2) Speaking of authenticity… Hubbub Explores participants stressed the need to take extra care that messaging is authentic, consistent and tailored to your audience. This is no time for preachiness, insensitivity or opportunism.
3) Be vigilant for greenwash and green-hush. Greenwash is rife, and while much of it is deliberate (a topic for another day), some of it is more misguided than deliberately deceptive. By following the guidance of resources such as the Green Claims Code or the advice of an expert partner, you can ensure your communications campaigns build rather than risk breaking trust with the public. ‘Green-hush’ is when businesses deliberately stay quiet about their climate strategies. It can be tempting to avoid both the scrutiny that comes with making bold declarations and the risk of being accused of greenwashing. However, stakeholders and customers expect to see environmental commitments from companies, so it is better to communicate something, even if it's still a work in progress, as opposed to staying schtum. And if you’re not sure what to do, go back to the steps on taking action above!
Of course, all this is easier if your company is truly committed to doing the right thing, which leads us to our final theme:
It's what's inside that counts
The organisations least likely to be thrown off course by the crosswinds of crisis are the ones with sustainability deeply embedded into their business. This means going beyond public commitments, and integrating it into procurement, employee goals, bonuses and so on. One clear signal is where the sustainability team is positioned in the organisation, and how much influence they have. These are often micro teams with macro challenges: senior support and authority goes a long way. Leadership can build and maintain support from the wider business by providing the sustainability context around strategic decisions as a matter of course.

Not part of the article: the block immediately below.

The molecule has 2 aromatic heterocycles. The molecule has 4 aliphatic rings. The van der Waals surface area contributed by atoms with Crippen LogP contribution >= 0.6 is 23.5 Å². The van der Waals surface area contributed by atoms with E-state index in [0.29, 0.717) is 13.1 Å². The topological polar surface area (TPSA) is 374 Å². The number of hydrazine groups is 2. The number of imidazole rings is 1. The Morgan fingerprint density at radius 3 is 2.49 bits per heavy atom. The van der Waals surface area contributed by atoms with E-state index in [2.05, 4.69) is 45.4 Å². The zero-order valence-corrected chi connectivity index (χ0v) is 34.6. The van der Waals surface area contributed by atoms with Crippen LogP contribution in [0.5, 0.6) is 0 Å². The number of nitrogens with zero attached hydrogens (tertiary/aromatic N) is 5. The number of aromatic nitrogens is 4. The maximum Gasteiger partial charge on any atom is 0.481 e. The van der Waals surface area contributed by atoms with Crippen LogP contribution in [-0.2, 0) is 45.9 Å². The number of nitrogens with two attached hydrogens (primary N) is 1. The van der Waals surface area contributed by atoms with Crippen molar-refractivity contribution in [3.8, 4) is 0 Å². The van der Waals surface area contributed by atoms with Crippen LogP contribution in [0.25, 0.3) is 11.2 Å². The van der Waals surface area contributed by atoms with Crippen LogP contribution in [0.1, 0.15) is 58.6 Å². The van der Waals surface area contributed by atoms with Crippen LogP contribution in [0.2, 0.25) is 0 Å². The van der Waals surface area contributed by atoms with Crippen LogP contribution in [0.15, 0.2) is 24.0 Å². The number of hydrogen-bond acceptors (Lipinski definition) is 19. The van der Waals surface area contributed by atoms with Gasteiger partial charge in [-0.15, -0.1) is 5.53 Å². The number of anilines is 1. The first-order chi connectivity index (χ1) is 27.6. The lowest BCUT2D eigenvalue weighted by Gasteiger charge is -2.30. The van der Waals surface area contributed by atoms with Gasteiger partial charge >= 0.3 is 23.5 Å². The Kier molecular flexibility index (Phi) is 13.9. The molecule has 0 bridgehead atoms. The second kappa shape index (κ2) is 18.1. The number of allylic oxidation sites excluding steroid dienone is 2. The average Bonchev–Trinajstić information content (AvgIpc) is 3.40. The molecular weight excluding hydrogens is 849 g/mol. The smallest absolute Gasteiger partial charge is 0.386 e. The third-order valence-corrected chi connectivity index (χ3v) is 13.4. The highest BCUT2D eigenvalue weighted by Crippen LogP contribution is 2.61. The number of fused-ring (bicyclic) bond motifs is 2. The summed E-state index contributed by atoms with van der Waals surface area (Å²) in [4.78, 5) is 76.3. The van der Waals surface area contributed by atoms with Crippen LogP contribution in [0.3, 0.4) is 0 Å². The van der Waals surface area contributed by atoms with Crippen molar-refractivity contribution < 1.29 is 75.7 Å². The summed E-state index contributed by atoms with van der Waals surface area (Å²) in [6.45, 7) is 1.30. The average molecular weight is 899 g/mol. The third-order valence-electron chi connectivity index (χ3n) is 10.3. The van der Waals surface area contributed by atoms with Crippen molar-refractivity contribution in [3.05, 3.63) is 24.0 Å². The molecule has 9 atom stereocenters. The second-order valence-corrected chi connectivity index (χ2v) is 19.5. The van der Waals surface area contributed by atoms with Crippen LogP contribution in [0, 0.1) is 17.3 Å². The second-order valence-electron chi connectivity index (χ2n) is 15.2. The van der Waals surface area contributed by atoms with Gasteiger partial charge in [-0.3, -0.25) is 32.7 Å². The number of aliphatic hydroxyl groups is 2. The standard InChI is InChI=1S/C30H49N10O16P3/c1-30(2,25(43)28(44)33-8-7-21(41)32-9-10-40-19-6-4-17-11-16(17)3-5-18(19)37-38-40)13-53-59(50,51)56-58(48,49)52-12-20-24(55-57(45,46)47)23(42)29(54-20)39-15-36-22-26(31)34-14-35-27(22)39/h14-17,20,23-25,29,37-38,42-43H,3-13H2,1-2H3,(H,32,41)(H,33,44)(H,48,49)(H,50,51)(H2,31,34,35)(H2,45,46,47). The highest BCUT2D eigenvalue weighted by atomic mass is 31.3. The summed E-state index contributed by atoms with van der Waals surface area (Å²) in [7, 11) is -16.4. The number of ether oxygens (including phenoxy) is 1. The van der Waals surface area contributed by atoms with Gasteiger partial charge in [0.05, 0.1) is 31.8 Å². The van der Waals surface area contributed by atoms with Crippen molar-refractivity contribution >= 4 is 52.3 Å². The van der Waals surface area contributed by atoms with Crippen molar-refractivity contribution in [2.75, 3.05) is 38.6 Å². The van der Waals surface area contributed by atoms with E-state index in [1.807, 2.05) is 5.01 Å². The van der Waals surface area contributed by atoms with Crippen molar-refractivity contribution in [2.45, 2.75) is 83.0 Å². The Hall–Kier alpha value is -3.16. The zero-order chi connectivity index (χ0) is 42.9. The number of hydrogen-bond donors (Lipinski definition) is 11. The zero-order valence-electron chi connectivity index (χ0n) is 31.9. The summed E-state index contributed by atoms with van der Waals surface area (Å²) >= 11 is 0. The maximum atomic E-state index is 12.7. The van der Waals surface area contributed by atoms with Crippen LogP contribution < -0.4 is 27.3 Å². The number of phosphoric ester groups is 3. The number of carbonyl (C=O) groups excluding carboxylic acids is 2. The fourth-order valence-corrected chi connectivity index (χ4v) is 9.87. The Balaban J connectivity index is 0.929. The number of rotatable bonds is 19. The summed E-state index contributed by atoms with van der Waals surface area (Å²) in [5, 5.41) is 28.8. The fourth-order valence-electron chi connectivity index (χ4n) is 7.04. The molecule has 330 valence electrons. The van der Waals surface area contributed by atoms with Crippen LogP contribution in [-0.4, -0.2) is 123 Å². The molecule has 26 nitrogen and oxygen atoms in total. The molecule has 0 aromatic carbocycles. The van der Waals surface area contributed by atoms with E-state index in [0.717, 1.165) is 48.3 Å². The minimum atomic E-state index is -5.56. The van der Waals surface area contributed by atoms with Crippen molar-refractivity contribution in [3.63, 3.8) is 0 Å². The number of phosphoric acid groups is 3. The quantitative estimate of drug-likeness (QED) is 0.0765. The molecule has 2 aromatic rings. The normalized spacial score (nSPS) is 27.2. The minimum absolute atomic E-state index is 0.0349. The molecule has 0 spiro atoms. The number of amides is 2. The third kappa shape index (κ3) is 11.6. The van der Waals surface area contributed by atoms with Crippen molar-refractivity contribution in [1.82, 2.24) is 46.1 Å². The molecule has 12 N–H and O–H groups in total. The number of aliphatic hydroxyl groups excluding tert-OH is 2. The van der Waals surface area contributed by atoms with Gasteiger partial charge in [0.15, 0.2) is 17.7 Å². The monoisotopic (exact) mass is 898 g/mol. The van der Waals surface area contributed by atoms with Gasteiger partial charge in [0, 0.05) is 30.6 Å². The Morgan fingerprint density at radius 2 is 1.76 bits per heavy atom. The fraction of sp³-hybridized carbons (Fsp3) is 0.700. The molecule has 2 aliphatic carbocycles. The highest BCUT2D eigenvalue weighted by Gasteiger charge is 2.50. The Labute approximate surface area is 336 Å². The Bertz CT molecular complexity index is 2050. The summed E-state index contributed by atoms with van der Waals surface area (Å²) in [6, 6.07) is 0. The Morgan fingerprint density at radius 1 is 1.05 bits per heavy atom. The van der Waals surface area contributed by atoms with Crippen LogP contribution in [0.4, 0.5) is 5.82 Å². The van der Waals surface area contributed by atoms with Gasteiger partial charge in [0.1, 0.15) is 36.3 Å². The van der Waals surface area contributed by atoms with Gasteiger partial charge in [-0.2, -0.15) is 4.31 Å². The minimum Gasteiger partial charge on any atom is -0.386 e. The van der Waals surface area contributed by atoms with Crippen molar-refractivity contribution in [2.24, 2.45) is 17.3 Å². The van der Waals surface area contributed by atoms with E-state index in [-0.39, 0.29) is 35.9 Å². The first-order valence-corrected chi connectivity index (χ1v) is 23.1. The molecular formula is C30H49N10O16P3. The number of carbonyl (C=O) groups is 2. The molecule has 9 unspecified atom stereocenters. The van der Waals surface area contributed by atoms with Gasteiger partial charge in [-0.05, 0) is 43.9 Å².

Yet true sustainability can’t be just top-down or a series of technical fixes: it involves everyone in the organisation. Companies that do this best talked about having regular opportunities to inspire colleagues and help them understand the role they can play as colleagues and citizens. Employee challenges, creative workshops and brainstorms, away days and volunteering can all energise a team around a common cause (side note: Hubbub supports a number of major businesses with employee engagement, and we run the ever popular Plastic Fishing in Canary Wharf). Training matters, too. For example, would your colleagues benefit from Carbon Literacy Training?
Join the conversation
Hubbub Explores is a way of bringing together a small group of business leaders around a topic of shared interest to swap insights and generate ideas and solutions together. If you’re interested in joining our workshops for business leaders, or have any topics you’d like us to cover in future events, please do get in touch.
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If you have a challenge to share, or want to get involved with our work, we'd love to hear from you.